This summer, the United States Department of Agriculture's Sustainable Agriculture Research and Education (SARE) program published the fourth edition of Building Soils for Better Crops — arguably the most influential publication on soil health. SARE has distributed more than 80,000 copies of the 2000 and 2009 editions, and the online version has received more than a million page views.
Harold van Es, professor and former chair of the Soil and Crop Sciences Section of the School of Integrative Plant Science, co-authored these with Fred Magdoff, a now-retired soil scientist at the University of Vermont, who wrote the first edition of the book. The first edition focused more narrowly on soil organic matter management. But with van Es’ contributions, subsequent editions have addressed soil health issues more broadly and the book has evolved into a comprehensive guide for improving soil health.
We recently sat down with van Es to learn more about this pioneering publication, available in print or as a free download.
At nearly 400 pages, this edition is more than double the length of the first one. How has the book grown?
That first edition dealt almost exclusively with soil organic matter. Fred saw that the scope was too limited. He and I had collaborated on various soil research projects. I had complementary expertise and had done work on soil compaction, crop rotations, nutrient losses and tillage, so he reached out and asked me to work with him on the 2000 edition.
We’ve added new topics to reflect the rapid growth of the field of soil health in the last 30 years. We added sections on cover crops, erosion, irrigation and drainage, for example.
It has evolved into a comprehensive publication that’s used in workshops and college courses from Iowa State to Wageningen University in the Netherlands. When I travel, I see it on the shelves of my faculty colleagues around the world.
Who is your target audience?
We purposefully wrote it in an approachable style, seeing our primary audiences as farmers, field professionals and the educators who work with them. It’s easy to read, although we don’t avoid complex subject matter when it is needed. We try very hard not to go over people’s heads. It’s also a good introduction to soil health for avid gardeners and anyone who cares about food and the environment.
Farmers want to know how things work. So we take the scientific information about soil health and package it in an easily consumable way. I tell them, if you read the whole book front to back, it will change your perspective. It will show you how different factors interconnect – the physics, chemistry and biology of the soil and how management practices impact them – to make your soil healthy and resilient or unhealthy and vulnerable to degradation.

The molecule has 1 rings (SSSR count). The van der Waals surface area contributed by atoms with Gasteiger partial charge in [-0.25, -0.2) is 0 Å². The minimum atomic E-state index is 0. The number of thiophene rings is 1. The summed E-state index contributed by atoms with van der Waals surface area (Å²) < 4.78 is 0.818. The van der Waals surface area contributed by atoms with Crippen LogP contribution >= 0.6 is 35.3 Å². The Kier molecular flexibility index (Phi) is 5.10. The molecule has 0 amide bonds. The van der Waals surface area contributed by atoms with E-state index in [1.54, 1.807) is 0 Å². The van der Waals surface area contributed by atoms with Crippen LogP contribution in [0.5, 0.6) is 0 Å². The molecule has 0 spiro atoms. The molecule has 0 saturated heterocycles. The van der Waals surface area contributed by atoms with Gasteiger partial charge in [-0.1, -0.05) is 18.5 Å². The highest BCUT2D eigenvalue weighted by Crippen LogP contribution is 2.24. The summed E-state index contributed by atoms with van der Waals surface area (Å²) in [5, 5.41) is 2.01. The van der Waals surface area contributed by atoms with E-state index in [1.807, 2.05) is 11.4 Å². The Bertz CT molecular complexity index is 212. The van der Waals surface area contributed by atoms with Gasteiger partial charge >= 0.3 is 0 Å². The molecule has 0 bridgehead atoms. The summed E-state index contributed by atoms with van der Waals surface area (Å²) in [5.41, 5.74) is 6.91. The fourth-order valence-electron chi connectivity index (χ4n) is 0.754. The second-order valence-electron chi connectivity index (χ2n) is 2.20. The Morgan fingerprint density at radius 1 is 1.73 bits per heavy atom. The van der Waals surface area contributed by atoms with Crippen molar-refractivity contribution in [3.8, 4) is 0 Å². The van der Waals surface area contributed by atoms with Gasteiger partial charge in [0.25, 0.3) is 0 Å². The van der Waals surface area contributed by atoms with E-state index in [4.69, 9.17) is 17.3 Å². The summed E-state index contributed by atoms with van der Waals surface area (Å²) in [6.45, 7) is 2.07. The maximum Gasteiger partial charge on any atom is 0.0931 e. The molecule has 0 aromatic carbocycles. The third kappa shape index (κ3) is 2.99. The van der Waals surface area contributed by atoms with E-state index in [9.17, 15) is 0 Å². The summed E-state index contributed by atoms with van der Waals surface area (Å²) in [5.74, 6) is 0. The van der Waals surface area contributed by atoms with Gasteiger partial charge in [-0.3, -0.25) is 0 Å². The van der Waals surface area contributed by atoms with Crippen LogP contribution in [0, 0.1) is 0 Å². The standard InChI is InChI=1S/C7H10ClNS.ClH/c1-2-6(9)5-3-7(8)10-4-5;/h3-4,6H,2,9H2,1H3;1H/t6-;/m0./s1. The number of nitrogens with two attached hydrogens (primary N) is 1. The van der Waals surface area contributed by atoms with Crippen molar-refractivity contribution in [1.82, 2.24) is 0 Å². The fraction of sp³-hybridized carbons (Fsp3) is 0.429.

For many farmers and ag businesses, the soil was all about chemistry – the nutrients and the fertilizers. Nutrients are still important, but with this book, we’ve brought all of the dimensions of soil together in a more holistic approach.
The book has also been well-received by the organic community. Soil health is the foundation for organic farming, and we discuss a lot of management practices organic farmers use as the right way to go to build soil health for other farming situations.
Another reason for the publication’s success has been our collaboration with SARE. They price the hard copy at cost, and the online version is free. We just want to get this information out circulating.
How else have you expanded the scope?
Early editions had a mostly Northeastern United States point of view, but we’ve broadened that not just to other regions nationally, but also globally. The third edition was translated into Chinese through a partnership with The Nature Conservancy. The fourth will again be translated into Chinese and hopefully into Spanish as well.
The fourth edition also includes a chapter focusing on urban soil issues including dealing with soil toxins and improving soil health for landscape plantings.
You’ve been doing an edition about every 10 years. What will the fifth edition look like a decade from now?
I’m game for another one. There will be plenty of new information to write about in this active field.
There’s a lot of convergence happening on best methodologies for assessing soil health. And with more research, we’re getting more sophisticated about how different management practices affect soil heath under different circumstances. So we’re still learning where best to invest our efforts and resources to improve soil health.
We’re learning how some farming systems – especially those based on continuous export of grains off the farm – are just not conducive to maintaining soil health.
And we’re also looking at the best ways we can manage soils to help mitigate climate change. Sequestering carbon in soil organic matter isn’t a panacea, but it’s one of the best ways agriculture can help reduce greenhouse gases. Plus the improvement in soil health helps make soils more resilient to climate extremes – better able to hold water to withstand drought and not get waterlogged after heavy rains.
Improving soil health can also help reduce emissions of nitrous oxide – a potent greenhouse gas released as a result of poor nitrogen fertilizer management.
How do you view the connection between the soil health and the food we eat?
Dan Barber, the influential chef at Stone Barns, read the book and told me it was inspiring. He and other chefs increasingly explore the connections between farming practices, soil health and healthy, flavorful food.
But those connections are even more important in areas of the world where there are nutritional challenges – where people really do live off the land. The health of their soil determines in large part the quality of their nutrition.
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